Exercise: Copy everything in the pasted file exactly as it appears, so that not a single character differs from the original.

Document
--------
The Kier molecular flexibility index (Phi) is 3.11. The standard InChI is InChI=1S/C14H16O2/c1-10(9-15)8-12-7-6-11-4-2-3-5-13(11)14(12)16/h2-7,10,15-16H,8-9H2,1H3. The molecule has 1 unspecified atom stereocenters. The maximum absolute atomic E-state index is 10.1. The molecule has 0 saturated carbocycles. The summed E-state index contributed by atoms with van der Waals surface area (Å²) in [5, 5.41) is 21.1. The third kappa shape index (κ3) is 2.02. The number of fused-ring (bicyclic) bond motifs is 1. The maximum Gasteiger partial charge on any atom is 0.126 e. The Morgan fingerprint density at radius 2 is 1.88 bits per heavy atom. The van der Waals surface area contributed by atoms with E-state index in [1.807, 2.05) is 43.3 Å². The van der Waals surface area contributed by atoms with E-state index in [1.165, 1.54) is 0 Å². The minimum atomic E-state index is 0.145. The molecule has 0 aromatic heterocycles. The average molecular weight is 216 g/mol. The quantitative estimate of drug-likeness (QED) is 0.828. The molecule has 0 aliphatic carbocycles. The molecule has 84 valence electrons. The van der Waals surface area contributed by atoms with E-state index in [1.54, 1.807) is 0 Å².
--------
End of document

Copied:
The Kier molecular flexibility index (Phi) is 3.11. The standard InChI is InChI=1S/C14H16O2/c1-10(9-15)8-12-7-6-11-4-2-3-5-13(11)14(12)16/h2-7,10,15-16H,8-9H2,1H3. The molecule has 1 unspecified atom stereocenters. The maximum absolute atomic E-state index is 10.1. The molecule has 0 saturated carbocycles. The summed E-state index contributed by atoms with van der Waals surface area (Å²) in [5, 5.41) is 21.1. The third kappa shape index (κ3) is 2.02. The number of fused-ring (bicyclic) bond motifs is 1. The maximum Gasteiger partial charge on any atom is 0.126 e. The Morgan fingerprint density at radius 2 is 1.88 bits per heavy atom. The van der Waals surface area contributed by atoms with E-state index in [1.807, 2.05) is 43.3 Å². The van der Waals surface area contributed by atoms with E-state index in [1.165, 1.54) is 0 Å². The minimum atomic E-state index is 0.145. The molecule has 0 aromatic heterocycles. The average molecular weight is 216 g/mol. The quantitative estimate of drug-likeness (QED) is 0.828. The molecule has 0 aliphatic carbocycles. The molecule has 84 valence electrons. The van der Waals surface area contributed by atoms with E-state index in [1.54, 1.807) is 0 Å².